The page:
Section: User Commands (1)
Updated: 25 October 1991
ppmforge [-clouds] [-night] [-dimension dimen] [-hour hour] [-inclination|-tilt angle] [-mesh size] [-power factor] [-glaciers level] [-ice level] [-saturation sat] [-seed seed] [-stars fraction] [-xsize|-width width] [-ysize|-height height]
ppmforge generates three kinds of ``random fractal forgeries,'' the term coined by Richard F. Voss of the IBM Thomas J. Watson Research Center for seemingly realistic pictures of natural objects generated by simple algorithms embodying randomness and fractal self-similarity. The techniques used by ppmforge are essentially those given by Voss, particularly the technique of spectral synthesis explained in more detail by Dietmar Saupe.
The program generates two varieties of pictures: planets and clouds, which are just different renderings of data generated in an identical manner, illustrating the unity of the fractal structure of these very different objects. A third type of picture, a starry sky, is synthesised directly from pseudorandom numbers.
The generation of planets or clouds begins with the preparation of an array of random data in the frequency domain. The size of this array, the ``mesh size,'' can be set with the -mesh option; the larger the mesh the more realistic the pictures but the calculation time and memory requirement increases as the square of the mesh size. The fractal dimension, which you can specify with the -dimension option, determines the roughness of the terrain on the planet or the scale of detail in the clouds. As the fractal dimension is increased, more high frequency components are added into the random mesh.
Once the mesh is generated, an inverse two dimensional Fourier transform is performed upon it. This converts the original random frequency domain data into spatial amplitudes. We scale the real components that result from the Fourier transform into numbers from 0 to 1 associated with each point on the mesh. You can further modify this number by applying a ``power law scale'' to it with the -power option. Unity scale leaves the numbers unmodified; a power scale of 0.5 takes the square root of the numbers in the mesh, while a power scale of 3 replaces the numbers in the mesh with their cubes. Power law scaling is best envisioned by thinking of the data as representing the elevation of terrain; powers less than 1 yield landscapes with vertical scarps that look like glacially-carved valleys; powers greater than one make fairy-castle spires (which require large mesh sizes and high resolution for best results).
After these calculations, we have a array of the specified size containing numbers that range from 0 to 1. The pixmaps are generated as follows:
Cloud pictures always contain 256 or fewer colours and may be displayed on most colour mapped devices without further processing. Planet pictures often contain tens of thousands of colours which must be compressed with ppmquant or ppmdither before encoding in a colour mapped format. If the display resolution is high enough, ppmdither generally produces better looking planets. ppmquant tends to create discrete colour bands, particularly in the oceans, which are unrealistic and distracting. The number of colours in starry sky pictures generated with the -night option depends on the value specified for -saturation. Small values limit the colour temperature distribution of the stars and reduce the number of colours in the image. If the -saturation is set to 0, none of the stars will be coloured and the resulting image will never contain more than 256 colours. Night sky pictures with many different star colours often look best when colour compressed by pnmdepth rather than ppmquant or ppmdither. Try newmaxval settings of 63, 31, or 15 with pnmdepth to reduce the number of colours in the picture to 256 or fewer.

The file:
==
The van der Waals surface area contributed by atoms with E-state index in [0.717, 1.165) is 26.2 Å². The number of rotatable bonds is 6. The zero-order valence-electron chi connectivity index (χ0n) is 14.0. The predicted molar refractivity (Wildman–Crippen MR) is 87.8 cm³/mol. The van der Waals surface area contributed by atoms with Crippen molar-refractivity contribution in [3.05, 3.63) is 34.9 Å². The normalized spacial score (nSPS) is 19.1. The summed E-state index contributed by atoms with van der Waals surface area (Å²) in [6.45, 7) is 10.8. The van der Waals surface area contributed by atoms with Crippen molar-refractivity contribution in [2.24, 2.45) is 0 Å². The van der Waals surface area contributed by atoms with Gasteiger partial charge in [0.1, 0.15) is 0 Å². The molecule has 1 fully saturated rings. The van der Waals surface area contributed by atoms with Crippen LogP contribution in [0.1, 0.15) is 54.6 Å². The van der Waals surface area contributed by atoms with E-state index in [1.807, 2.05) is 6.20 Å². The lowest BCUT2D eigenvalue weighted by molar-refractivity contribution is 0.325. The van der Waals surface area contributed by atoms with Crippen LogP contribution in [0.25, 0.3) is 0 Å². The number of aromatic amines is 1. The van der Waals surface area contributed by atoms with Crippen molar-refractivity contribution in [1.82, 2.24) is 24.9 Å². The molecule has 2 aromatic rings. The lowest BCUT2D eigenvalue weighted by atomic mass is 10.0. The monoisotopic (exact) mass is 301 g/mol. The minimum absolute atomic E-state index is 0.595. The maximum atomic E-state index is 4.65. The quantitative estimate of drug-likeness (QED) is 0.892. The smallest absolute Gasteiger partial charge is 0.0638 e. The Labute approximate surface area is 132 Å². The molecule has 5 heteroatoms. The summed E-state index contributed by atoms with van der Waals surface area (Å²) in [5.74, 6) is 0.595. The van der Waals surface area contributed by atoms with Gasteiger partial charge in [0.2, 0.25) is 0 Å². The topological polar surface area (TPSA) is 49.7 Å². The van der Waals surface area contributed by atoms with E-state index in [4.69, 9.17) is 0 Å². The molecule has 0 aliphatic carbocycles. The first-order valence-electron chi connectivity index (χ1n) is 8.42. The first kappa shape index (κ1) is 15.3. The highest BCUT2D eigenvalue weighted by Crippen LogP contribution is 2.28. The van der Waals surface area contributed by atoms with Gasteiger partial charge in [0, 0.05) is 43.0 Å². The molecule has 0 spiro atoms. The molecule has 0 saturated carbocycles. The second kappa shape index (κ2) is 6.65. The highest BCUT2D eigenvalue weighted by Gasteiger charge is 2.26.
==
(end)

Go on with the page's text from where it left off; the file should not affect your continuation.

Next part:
The algorithms require the output pixmap to be at least as wide as it is high, and the width to be an even number of pixels. These constraints are enforced by increasing the size of the requested pixmap if necessary.
John Walker Autodesk SA Avenue des Champs-Montants 14b CH-2074 MARIN Suisse/Schweiz/Svizzera/Svizra/Switzerland
Permission to use, copy, modify, and distribute this software and its documentation for any purpose and without fee is hereby granted, without any conditions or restrictions. This software is provided ``as is'' without express or implied warranty.
PLUGWARE! If you like this kind of stuff, you may also enjoy ``James Gleick's Chaos--The Software for MS-DOS, available for $59.95 from your local software store or directly from Autodesk, Inc., Attn: Science Series, 2320 Marinship Way, Sausalito, CA 94965, USA. Telephone: (800) 688-2344 toll-free or, outside the U.S. (415) 332-2344 Ext 4886. Fax: (415) 289-4718. ``Chaos--The Software includes a more comprehensive fractal forgery generator which creates three-dimensional landscapes as well as clouds and planets, plus five more modules which explore other aspects of Chaos. The user guide of more than 200 pages includes an introduction by James Gleick and detailed explanations by Rudy Rucker of the mathematics and algorithms used by each program.
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